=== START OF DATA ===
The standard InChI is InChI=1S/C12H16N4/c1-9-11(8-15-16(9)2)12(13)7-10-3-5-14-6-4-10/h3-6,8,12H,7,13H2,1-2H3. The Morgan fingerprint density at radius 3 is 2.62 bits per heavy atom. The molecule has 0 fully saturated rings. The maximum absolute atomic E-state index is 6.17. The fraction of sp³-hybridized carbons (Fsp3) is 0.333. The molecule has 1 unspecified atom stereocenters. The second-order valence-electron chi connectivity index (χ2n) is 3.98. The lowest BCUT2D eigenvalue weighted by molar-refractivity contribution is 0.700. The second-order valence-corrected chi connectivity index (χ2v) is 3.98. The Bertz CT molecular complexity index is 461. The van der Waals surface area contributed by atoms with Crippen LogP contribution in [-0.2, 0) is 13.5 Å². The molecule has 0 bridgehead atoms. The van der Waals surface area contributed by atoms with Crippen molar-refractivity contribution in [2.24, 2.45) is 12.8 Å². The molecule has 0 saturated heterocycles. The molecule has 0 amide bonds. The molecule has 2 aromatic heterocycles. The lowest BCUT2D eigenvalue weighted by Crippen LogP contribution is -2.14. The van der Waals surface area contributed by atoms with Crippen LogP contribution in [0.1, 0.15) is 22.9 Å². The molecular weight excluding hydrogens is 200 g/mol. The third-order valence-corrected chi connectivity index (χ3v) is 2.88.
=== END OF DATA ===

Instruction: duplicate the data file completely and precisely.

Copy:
The standard InChI is InChI=1S/C12H16N4/c1-9-11(8-15-16(9)2)12(13)7-10-3-5-14-6-4-10/h3-6,8,12H,7,13H2,1-2H3. The Morgan fingerprint density at radius 3 is 2.62 bits per heavy atom. The molecule has 0 fully saturated rings. The maximum absolute atomic E-state index is 6.17. The fraction of sp³-hybridized carbons (Fsp3) is 0.333. The molecule has 1 unspecified atom stereocenters. The second-order valence-electron chi connectivity index (χ2n) is 3.98. The lowest BCUT2D eigenvalue weighted by molar-refractivity contribution is 0.700. The second-order valence-corrected chi connectivity index (χ2v) is 3.98. The Bertz CT molecular complexity index is 461. The van der Waals surface area contributed by atoms with Crippen LogP contribution in [-0.2, 0) is 13.5 Å². The molecule has 0 bridgehead atoms. The van der Waals surface area contributed by atoms with Crippen molar-refractivity contribution in [2.24, 2.45) is 12.8 Å². The molecule has 0 saturated heterocycles. The molecule has 0 amide bonds. The molecule has 2 aromatic heterocycles. The lowest BCUT2D eigenvalue weighted by Crippen LogP contribution is -2.14. The van der Waals surface area contributed by atoms with Crippen LogP contribution in [0.1, 0.15) is 22.9 Å². The molecular weight excluding hydrogens is 200 g/mol. The third-order valence-corrected chi connectivity index (χ3v) is 2.88.